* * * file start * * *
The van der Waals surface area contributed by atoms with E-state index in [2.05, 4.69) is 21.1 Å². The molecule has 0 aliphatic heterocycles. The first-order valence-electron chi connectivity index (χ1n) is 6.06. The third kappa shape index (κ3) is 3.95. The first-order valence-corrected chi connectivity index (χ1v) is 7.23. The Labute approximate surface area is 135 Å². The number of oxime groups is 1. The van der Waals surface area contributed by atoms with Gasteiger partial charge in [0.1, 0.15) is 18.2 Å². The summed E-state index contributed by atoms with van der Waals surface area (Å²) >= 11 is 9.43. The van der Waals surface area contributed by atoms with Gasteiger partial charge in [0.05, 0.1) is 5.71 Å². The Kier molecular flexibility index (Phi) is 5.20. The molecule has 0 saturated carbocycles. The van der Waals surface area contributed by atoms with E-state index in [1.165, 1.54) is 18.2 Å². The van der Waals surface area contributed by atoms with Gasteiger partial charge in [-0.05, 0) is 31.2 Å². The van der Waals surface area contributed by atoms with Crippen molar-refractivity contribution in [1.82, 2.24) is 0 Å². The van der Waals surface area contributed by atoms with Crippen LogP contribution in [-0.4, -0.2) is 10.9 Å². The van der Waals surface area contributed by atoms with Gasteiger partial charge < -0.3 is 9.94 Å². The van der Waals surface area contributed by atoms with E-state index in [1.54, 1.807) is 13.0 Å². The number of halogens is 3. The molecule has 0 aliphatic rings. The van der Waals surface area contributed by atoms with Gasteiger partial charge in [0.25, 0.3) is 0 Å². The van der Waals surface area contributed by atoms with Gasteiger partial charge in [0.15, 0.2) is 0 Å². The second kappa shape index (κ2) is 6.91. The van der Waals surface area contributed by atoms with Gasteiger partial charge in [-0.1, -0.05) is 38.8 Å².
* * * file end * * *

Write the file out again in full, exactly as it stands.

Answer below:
The van der Waals surface area contributed by atoms with E-state index in [2.05, 4.69) is 21.1 Å². The molecule has 0 aliphatic heterocycles. The first-order valence-electron chi connectivity index (χ1n) is 6.06. The third kappa shape index (κ3) is 3.95. The first-order valence-corrected chi connectivity index (χ1v) is 7.23. The Labute approximate surface area is 135 Å². The number of oxime groups is 1. The van der Waals surface area contributed by atoms with Gasteiger partial charge in [0.1, 0.15) is 18.2 Å². The summed E-state index contributed by atoms with van der Waals surface area (Å²) >= 11 is 9.43. The van der Waals surface area contributed by atoms with Gasteiger partial charge in [0.05, 0.1) is 5.71 Å². The Kier molecular flexibility index (Phi) is 5.20. The molecule has 0 saturated carbocycles. The van der Waals surface area contributed by atoms with E-state index in [1.165, 1.54) is 18.2 Å². The van der Waals surface area contributed by atoms with Gasteiger partial charge in [-0.05, 0) is 31.2 Å². The van der Waals surface area contributed by atoms with Crippen molar-refractivity contribution in [1.82, 2.24) is 0 Å². The van der Waals surface area contributed by atoms with Crippen LogP contribution in [-0.4, -0.2) is 10.9 Å². The van der Waals surface area contributed by atoms with Gasteiger partial charge < -0.3 is 9.94 Å². The van der Waals surface area contributed by atoms with E-state index in [1.54, 1.807) is 13.0 Å². The number of halogens is 3. The molecule has 0 aliphatic rings. The van der Waals surface area contributed by atoms with Gasteiger partial charge in [0.25, 0.3) is 0 Å². The van der Waals surface area contributed by atoms with Gasteiger partial charge in [0.15, 0.2) is 0 Å². The second kappa shape index (κ2) is 6.91. The van der Waals surface area contributed by atoms with Gasteiger partial charge in [-0.1, -0.05) is 38.8 Å².